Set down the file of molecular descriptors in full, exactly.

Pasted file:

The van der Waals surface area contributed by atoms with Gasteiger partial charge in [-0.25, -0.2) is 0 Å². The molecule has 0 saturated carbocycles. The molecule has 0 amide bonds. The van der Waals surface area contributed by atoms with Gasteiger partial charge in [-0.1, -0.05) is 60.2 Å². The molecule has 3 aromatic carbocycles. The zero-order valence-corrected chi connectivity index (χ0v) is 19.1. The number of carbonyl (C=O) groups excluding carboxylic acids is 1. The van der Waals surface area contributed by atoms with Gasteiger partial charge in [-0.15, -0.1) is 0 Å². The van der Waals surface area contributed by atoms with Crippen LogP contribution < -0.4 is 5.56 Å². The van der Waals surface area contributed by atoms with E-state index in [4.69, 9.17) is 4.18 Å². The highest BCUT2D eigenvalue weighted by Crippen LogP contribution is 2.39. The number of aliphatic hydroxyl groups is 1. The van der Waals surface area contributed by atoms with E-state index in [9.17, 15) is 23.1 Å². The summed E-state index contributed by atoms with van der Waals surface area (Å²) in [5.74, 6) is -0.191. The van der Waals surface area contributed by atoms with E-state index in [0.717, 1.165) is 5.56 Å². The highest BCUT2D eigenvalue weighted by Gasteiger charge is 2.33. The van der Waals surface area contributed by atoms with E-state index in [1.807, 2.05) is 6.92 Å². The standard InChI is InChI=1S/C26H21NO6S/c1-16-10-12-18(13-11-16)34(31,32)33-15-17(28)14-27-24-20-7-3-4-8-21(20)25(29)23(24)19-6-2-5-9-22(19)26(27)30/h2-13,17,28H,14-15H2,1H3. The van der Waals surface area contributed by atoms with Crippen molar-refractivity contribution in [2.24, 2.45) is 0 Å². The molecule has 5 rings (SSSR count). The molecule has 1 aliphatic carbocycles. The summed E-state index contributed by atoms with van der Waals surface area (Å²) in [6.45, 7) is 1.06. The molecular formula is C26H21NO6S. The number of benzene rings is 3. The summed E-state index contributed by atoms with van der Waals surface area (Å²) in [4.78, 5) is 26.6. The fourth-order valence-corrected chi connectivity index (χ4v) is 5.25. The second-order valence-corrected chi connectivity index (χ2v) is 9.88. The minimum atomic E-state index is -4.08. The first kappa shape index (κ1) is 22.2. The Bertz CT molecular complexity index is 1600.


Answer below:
The van der Waals surface area contributed by atoms with Gasteiger partial charge in [-0.25, -0.2) is 0 Å². The molecule has 0 saturated carbocycles. The molecule has 0 amide bonds. The van der Waals surface area contributed by atoms with Gasteiger partial charge in [-0.1, -0.05) is 60.2 Å². The molecule has 3 aromatic carbocycles. The zero-order valence-corrected chi connectivity index (χ0v) is 19.1. The number of carbonyl (C=O) groups excluding carboxylic acids is 1. The van der Waals surface area contributed by atoms with Gasteiger partial charge in [-0.15, -0.1) is 0 Å². The van der Waals surface area contributed by atoms with Crippen LogP contribution < -0.4 is 5.56 Å². The van der Waals surface area contributed by atoms with E-state index in [4.69, 9.17) is 4.18 Å². The highest BCUT2D eigenvalue weighted by Crippen LogP contribution is 2.39. The number of aliphatic hydroxyl groups is 1. The van der Waals surface area contributed by atoms with E-state index in [9.17, 15) is 23.1 Å². The summed E-state index contributed by atoms with van der Waals surface area (Å²) in [5.74, 6) is -0.191. The van der Waals surface area contributed by atoms with E-state index in [0.717, 1.165) is 5.56 Å². The highest BCUT2D eigenvalue weighted by Gasteiger charge is 2.33. The van der Waals surface area contributed by atoms with E-state index in [1.807, 2.05) is 6.92 Å². The standard InChI is InChI=1S/C26H21NO6S/c1-16-10-12-18(13-11-16)34(31,32)33-15-17(28)14-27-24-20-7-3-4-8-21(20)25(29)23(24)19-6-2-5-9-22(19)26(27)30/h2-13,17,28H,14-15H2,1H3. The van der Waals surface area contributed by atoms with Crippen molar-refractivity contribution in [2.24, 2.45) is 0 Å². The molecule has 5 rings (SSSR count). The molecule has 1 aliphatic carbocycles. The summed E-state index contributed by atoms with van der Waals surface area (Å²) in [6.45, 7) is 1.06. The molecular formula is C26H21NO6S. The number of benzene rings is 3. The summed E-state index contributed by atoms with van der Waals surface area (Å²) in [4.78, 5) is 26.6. The fourth-order valence-corrected chi connectivity index (χ4v) is 5.25. The second-order valence-corrected chi connectivity index (χ2v) is 9.88. The minimum atomic E-state index is -4.08. The first kappa shape index (κ1) is 22.2. The Bertz CT molecular complexity index is 1600.